Calypso wind vane

Hi, I just purchased the Calypso ultra low power ultrasonic wind vane (see pictures) will this work for my sailboat as wind vane?


If you have the NMEA 0183 version then it should just work per the wiki. If you have the uart version we would have to add a new driver, but it should not be too tricky.

1 Like

It should be NMEA0183, so guess it should work then :slight_smile:

Does the UART version use a different data protocol than the NMEA0183 RS485 version?

After looking over their manual, it seems like the only difference is the RS485 physical link vs a direct connect using 5V TTL. The RS485 version has the benefit of longer wire runs without having to worry about noise. The RS485 version also draws a bit more power to power the RS485 electronics.

I’m not at all sure, but I think the UART version should work fine without any driver change. (Of course this doesn’t matter for this specific case.)

Of course if someone purchased the Modbus version, the driver would need to be changed (assuming there isn’t already Modbus support).

I also bought the Sparkfun Max3232 in this picture, but what is the other board in the picture? Is it just a power module?

I use a kit like this to control the sailboat, so how should I connect the Calypso wind meter? Do I need anything else?

Its the flight controller, this one to be exact:

Okay thanks, but how would the wind meter be connected to my pixhawk?

In this link there is a description of the ports/pins of the Pixhawk 2.4.8 that I use. But could someone more hardware experienced than me ( @iampete :slight_smile: ) explain how I should connect the 4 wind meter wires with the Max3232 and Pixhawk pins?

Thank you in advance!

To my knowledge, this bit of the above link is the port that I need to connect the wind vane and Max3232(if at all needed for my Pixhawk)

And here is the description of the wind vane’s wires

Connect the same as the wiki example diagram. Except you use the green “A+” wire instead of the white “out +”.

1 Like

Does this look right to you @iampete ?

I’m trying to figure out why a MAX3232 chip is used. The MAX3232 chip used to convert between RS232 and 3.3V logic. The Calypso is a RS485 device; I’d think you’d need a RS485 transceiver to interface it with something using 3.3V logic.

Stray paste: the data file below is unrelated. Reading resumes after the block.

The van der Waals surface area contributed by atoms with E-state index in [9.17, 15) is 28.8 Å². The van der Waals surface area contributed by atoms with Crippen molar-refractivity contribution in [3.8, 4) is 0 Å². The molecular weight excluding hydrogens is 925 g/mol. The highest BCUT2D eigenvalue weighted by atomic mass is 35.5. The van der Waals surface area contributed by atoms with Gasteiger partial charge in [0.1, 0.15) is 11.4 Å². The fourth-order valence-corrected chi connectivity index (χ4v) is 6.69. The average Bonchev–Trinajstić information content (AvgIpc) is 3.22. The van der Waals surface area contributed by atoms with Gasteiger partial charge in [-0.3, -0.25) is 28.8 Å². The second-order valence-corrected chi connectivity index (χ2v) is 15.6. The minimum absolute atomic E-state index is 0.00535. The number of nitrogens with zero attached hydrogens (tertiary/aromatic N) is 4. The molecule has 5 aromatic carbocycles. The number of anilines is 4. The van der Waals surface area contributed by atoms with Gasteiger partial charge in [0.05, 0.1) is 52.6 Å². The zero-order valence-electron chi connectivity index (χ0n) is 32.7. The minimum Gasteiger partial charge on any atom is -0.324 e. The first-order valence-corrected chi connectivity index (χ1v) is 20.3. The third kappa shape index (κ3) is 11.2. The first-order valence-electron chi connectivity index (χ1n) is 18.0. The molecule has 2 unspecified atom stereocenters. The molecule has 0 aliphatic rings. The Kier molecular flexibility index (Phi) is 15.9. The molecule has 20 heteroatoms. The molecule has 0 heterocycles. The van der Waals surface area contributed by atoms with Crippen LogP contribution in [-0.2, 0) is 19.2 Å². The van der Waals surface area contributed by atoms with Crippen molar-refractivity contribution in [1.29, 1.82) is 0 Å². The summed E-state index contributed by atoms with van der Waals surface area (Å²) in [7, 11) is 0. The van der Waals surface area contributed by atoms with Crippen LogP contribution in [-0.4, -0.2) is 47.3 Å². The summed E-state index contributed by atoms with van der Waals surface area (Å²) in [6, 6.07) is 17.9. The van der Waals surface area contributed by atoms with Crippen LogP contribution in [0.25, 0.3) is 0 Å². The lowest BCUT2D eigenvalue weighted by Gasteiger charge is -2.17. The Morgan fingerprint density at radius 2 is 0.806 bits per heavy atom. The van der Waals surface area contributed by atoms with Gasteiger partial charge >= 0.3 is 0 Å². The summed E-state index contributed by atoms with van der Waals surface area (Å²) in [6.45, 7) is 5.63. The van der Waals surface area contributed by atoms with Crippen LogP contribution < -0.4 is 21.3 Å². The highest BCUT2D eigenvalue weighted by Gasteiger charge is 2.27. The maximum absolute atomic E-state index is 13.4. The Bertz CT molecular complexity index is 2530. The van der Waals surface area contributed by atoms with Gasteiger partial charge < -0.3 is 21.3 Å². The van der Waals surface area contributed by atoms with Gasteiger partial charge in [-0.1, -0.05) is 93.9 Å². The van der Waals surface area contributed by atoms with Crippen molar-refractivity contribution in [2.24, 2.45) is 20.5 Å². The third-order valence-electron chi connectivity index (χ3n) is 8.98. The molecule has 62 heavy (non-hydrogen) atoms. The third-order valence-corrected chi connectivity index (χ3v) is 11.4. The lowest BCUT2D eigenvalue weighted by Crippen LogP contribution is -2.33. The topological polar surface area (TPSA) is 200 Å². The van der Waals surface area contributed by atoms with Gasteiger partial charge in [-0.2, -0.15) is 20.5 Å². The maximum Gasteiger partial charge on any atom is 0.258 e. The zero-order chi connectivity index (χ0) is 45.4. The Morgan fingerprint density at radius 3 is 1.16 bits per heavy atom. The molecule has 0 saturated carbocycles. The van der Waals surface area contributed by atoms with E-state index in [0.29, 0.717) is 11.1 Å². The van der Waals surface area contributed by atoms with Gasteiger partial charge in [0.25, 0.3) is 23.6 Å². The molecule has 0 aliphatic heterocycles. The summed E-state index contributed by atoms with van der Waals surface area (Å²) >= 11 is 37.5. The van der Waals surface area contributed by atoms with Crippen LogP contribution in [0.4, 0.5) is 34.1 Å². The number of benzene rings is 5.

If you’re not familiar with the difference between RS232 and RS485, you should take a look at the appropriate Wikipedia articles.

Both the D+ and D- lines are used together to transmit data.

It looks like you have the wrong type of transceiver to me.

While purchasing a RS485 to 3.3V transceiver, you might want to pick up a RS485 to USB device so you can test your Calypso with a terminal program on a PC.

Hi Duane,

I am no hardware expert so I take any advice :slight_smile: and to be on the safe side I purchased both items you write about, can you tell me how you would wire the three components together?

Here is a diagram showing the pin names of the transceiver chip.

The D+ and D- lines from the sensor connect to the “A” and “B” connections on the transceiver chip. Which line is considered “A” and which is “B” depends on the manufacture of the transceiver chip. I’ve found these labels to be inconsistent and you pretty much have to swap the two wires and just see which way they work.

The data lines of a RS485 are balanced pairs. When the voltage goes up on one line, the voltage goes down on the other. Using balanced pairs like this makes the signal much more immune to problems of noise. The transceiver takes the two signal lines and converts to signal which the flight controller can use. The datasheet calls the data out line Receiver Output (RO) (pin #1 on the chip).

The transceiver can both convert the balanced signal to a 3.3V signal and convert a 3.3V to the balanced pair. You likely will only need to receive RS485 signals so the flow control pin (DE) can be hardwired low.

The Receiver Enable (RE) can be connected to ground so the chip is enable whenever powered.

I’m not completely clear on how the DE and RE lines are used. The Sparkfun schematic shows these two lines joined together.

Looking at the schematic on one the boards I designed which use this transceiver, I see I connected RE to ground and use the DE pin to control if the chip is in receive or transmit mode. If both these lines are tied low, the chip should be in receive mode all the time.

I couldn’t find a photo of the bottom of the Sparkfun board. If you post a photo, I should be able to help you figure out how to hook it up.

Based on the schematic, I think you’ll want to connect “RTS” to ground and “TX-O” to the receive position in the flight controller’s UART.

As I mentioned above, the D+/- should be connected to the positions labeled “A” and “B.” If I had to guess, I’d think “D-” would be the inverting input or “B” on the chip. Again, be prepared to swap the D+/- lines.

I don’t know enough about ArduPilot to help with the software side.

Have you used TeraTerm or similar terminal program? The RS485 to USB device you ordered should allow you to see the output from the sensor using your PC.

Thank you very much Duane! I will try and make a new hand drawing to show how I understood your description, will post here soon :slight_smile:

1 Like

Okay I think I am lost :slight_smile: this is what I could understand from your text - but 99% sure this is either completely wrong or just partially, can you help me connect?

That looks pretty close to correct. I think I’d connect DE to ground. The chip should be powered with 3.3V. The RO line should connect to the RX of whichever UART you chose. Here’s your diagram with a few additions.

As a reminder, don’t solder the A and B connections. You might need to swap these.

When you receive the part, post a photo of the bottom of the PCB and we can confirm which pins to connect where.

Awesome thank you!

I will receive the parts January 2. but lets see. I will post photos when I get it.

1 Like